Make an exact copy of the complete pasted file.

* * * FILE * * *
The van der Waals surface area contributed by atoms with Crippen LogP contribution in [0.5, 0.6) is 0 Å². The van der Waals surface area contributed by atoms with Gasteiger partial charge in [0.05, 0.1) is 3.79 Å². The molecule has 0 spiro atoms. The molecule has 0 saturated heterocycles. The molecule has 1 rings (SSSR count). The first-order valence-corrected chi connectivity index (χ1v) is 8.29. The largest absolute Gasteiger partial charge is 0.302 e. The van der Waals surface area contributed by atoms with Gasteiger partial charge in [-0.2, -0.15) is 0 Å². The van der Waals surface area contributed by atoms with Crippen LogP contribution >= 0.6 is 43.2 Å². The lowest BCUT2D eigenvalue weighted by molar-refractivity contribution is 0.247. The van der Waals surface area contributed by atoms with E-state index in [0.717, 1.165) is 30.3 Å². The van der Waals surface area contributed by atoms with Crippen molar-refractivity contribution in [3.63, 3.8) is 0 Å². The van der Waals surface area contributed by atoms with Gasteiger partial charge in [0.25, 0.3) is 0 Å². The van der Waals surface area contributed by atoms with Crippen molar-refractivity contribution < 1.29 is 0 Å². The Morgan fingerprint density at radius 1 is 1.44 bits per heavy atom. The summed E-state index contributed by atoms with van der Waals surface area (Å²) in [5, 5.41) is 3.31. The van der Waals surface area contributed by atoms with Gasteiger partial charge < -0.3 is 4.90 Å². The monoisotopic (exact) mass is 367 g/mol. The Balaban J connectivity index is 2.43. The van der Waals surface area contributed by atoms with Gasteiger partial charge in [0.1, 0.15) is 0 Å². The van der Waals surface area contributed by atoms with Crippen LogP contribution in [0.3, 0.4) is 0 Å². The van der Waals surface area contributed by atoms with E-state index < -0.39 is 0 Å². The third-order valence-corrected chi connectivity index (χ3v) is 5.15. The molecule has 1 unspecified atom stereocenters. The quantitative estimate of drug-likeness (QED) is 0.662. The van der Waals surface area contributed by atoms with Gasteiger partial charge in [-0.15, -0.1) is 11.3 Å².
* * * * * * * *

The van der Waals surface area contributed by atoms with Crippen LogP contribution in [0.5, 0.6) is 0 Å². The van der Waals surface area contributed by atoms with Gasteiger partial charge in [0.05, 0.1) is 3.79 Å². The molecule has 0 spiro atoms. The molecule has 0 saturated heterocycles. The molecule has 1 rings (SSSR count). The first-order valence-corrected chi connectivity index (χ1v) is 8.29. The largest absolute Gasteiger partial charge is 0.302 e. The van der Waals surface area contributed by atoms with Gasteiger partial charge in [-0.2, -0.15) is 0 Å². The van der Waals surface area contributed by atoms with Crippen LogP contribution >= 0.6 is 43.2 Å². The lowest BCUT2D eigenvalue weighted by molar-refractivity contribution is 0.247. The van der Waals surface area contributed by atoms with E-state index in [0.717, 1.165) is 30.3 Å². The van der Waals surface area contributed by atoms with Crippen molar-refractivity contribution in [3.63, 3.8) is 0 Å². The van der Waals surface area contributed by atoms with Gasteiger partial charge in [0.25, 0.3) is 0 Å². The van der Waals surface area contributed by atoms with Crippen molar-refractivity contribution < 1.29 is 0 Å². The Morgan fingerprint density at radius 1 is 1.44 bits per heavy atom. The summed E-state index contributed by atoms with van der Waals surface area (Å²) in [5, 5.41) is 3.31. The van der Waals surface area contributed by atoms with Gasteiger partial charge < -0.3 is 4.90 Å². The monoisotopic (exact) mass is 367 g/mol. The Balaban J connectivity index is 2.43. The van der Waals surface area contributed by atoms with Gasteiger partial charge in [0.1, 0.15) is 0 Å². The van der Waals surface area contributed by atoms with Crippen LogP contribution in [0.3, 0.4) is 0 Å². The van der Waals surface area contributed by atoms with E-state index < -0.39 is 0 Å². The third-order valence-corrected chi connectivity index (χ3v) is 5.15. The molecule has 1 unspecified atom stereocenters. The quantitative estimate of drug-likeness (QED) is 0.662. The van der Waals surface area contributed by atoms with Gasteiger partial charge in [-0.15, -0.1) is 11.3 Å².